mental

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English[edit]

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Etymology[edit]

From Middle French mental, from Late Latin mentālis (of the mind, mental), from Latin mēns (the mind). Also from Latin mentum (the chin), depending on usage.

Pronunciation[edit]

Adjective[edit]

mental (not comparable)

  1. Of or relating to the mind or an intellectual process.
    • 1907, Robert Chambers, chapter 6, The Younger Set[1]:
      “I don't mean all of your friends—only a small proportion—which, however, connects your circle with that deadly, idle, brainless bunch—the insolent chatterers at the opera, [] the speed-mad fugitives from the furies of ennui, the neurotic victims of mental cirrhosis, … !”
    • 2013 July 19, Ian Sample, “Irregular bedtimes may affect children's brains”, The Guardian Weekly, volume 189, number 6, page 34: 
      Irregular bedtimes may disrupt healthy brain development in young children, according to a study of intelligence and sleeping habits.  ¶ Going to bed at a different time each night affected girls more than boys, but both fared worse on mental tasks than children who had a set bedtime, researchers found.
  2. (colloquial, comparable) Insane, mad, crazy.
    he is the most mental freshman I've seen yet;  he went mental on us
  3. (colloquial, UK, comparable) Enjoyable; fun.
    That was a mental party last night.
  4. (anatomy) Of or relating to the chin or median part of the lower jaw, genial.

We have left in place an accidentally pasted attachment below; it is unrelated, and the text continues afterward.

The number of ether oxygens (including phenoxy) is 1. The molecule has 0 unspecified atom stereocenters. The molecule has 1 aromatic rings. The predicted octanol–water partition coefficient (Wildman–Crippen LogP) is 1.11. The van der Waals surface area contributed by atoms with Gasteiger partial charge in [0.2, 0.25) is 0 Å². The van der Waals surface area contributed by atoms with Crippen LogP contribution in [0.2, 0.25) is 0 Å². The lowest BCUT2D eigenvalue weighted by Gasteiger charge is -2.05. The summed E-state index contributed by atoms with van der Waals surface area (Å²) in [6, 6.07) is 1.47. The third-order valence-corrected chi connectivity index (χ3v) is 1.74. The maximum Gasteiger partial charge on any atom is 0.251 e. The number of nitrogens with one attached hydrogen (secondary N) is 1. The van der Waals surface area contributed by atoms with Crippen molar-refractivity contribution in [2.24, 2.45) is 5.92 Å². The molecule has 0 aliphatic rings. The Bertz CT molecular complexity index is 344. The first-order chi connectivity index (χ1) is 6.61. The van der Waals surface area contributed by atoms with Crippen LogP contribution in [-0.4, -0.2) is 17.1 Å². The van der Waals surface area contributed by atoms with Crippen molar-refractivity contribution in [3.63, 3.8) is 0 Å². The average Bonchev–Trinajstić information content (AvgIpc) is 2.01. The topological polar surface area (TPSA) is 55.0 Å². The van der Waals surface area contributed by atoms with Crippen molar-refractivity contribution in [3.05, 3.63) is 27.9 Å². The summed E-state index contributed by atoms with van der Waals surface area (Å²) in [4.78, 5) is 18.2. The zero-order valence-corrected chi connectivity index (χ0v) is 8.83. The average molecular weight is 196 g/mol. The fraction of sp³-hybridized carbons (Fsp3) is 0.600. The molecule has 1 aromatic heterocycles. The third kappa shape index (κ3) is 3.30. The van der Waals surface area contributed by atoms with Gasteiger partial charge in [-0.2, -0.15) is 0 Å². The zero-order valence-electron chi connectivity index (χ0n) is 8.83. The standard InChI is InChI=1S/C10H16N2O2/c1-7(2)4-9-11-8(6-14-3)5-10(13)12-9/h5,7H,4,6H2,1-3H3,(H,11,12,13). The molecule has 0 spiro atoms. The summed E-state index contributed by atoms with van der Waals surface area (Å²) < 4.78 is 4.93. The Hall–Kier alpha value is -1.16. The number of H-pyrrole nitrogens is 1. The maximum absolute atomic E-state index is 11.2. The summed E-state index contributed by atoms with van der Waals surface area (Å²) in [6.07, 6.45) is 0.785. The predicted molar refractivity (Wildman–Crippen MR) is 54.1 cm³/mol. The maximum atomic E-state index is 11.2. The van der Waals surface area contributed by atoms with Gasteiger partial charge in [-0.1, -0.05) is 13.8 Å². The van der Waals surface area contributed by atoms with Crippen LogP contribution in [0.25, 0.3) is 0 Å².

the mental nerve;  the mental region
  5. (biology) Of or relating to the chin-like or lip-like structure.

Derived terms[edit]

Translations[edit]

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Noun[edit]

mental (plural mentals)

  1. (zoology) A plate or scale covering the mentum or chin of a fish or reptile.

External links[edit]

Anagrams[edit]


Asturian[edit]

Etymology[edit]

From Latin mentālis.

Adjective[edit]

mental (epicene, plural mentales)

  1. mental

Related terms[edit]


Catalan[edit]

Etymology[edit]

From Latin mentālis.

Adjective[edit]

mental m, f (masculine and feminine plural mentals)

  1. mental

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French[edit]

Etymology[edit]

From Late Latin mentālis (of the mind, mental), from Latin mēns (the mind).

Pronunciation[edit]

Adjective[edit]

mental m (feminine mentale, masculine plural mentaux, feminine plural mentales)

  1. mental (relating to the mind)

Noun[edit]

mental m (uncountable)

  1. mind
    Elle a un mental d'acier.

Anagrams[edit]


Galician[edit]

Etymology[edit]

From Latin mentālis.

Adjective[edit]

mental m, f (plural mentais)

  1. mental

Derived terms[edit]

Related terms[edit]


German[edit]

Etymology[edit]

From Latin mentālis.

Pronunciation[edit]

Adjective[edit]

mental (not comparable)

  1. mental

Declension[edit]


Portuguese[edit]

Etymology[edit]

From Latin mentālis.

Pronunciation[edit]

Adjective[edit]

mental m, f (plural mentais; comparable)

  1. mental

Derived terms[edit]

Related terms[edit]


Spanish[edit]

Etymology[edit]

From Latin mentālis.

Adjective[edit]

mental m, f (plural mentales)

  1. mental

Derived terms[edit]

Related terms[edit]


Swedish[edit]

Adjective[edit]

mental

  1. mental, pertaining to the mind

Declension[edit]

Related terms[edit]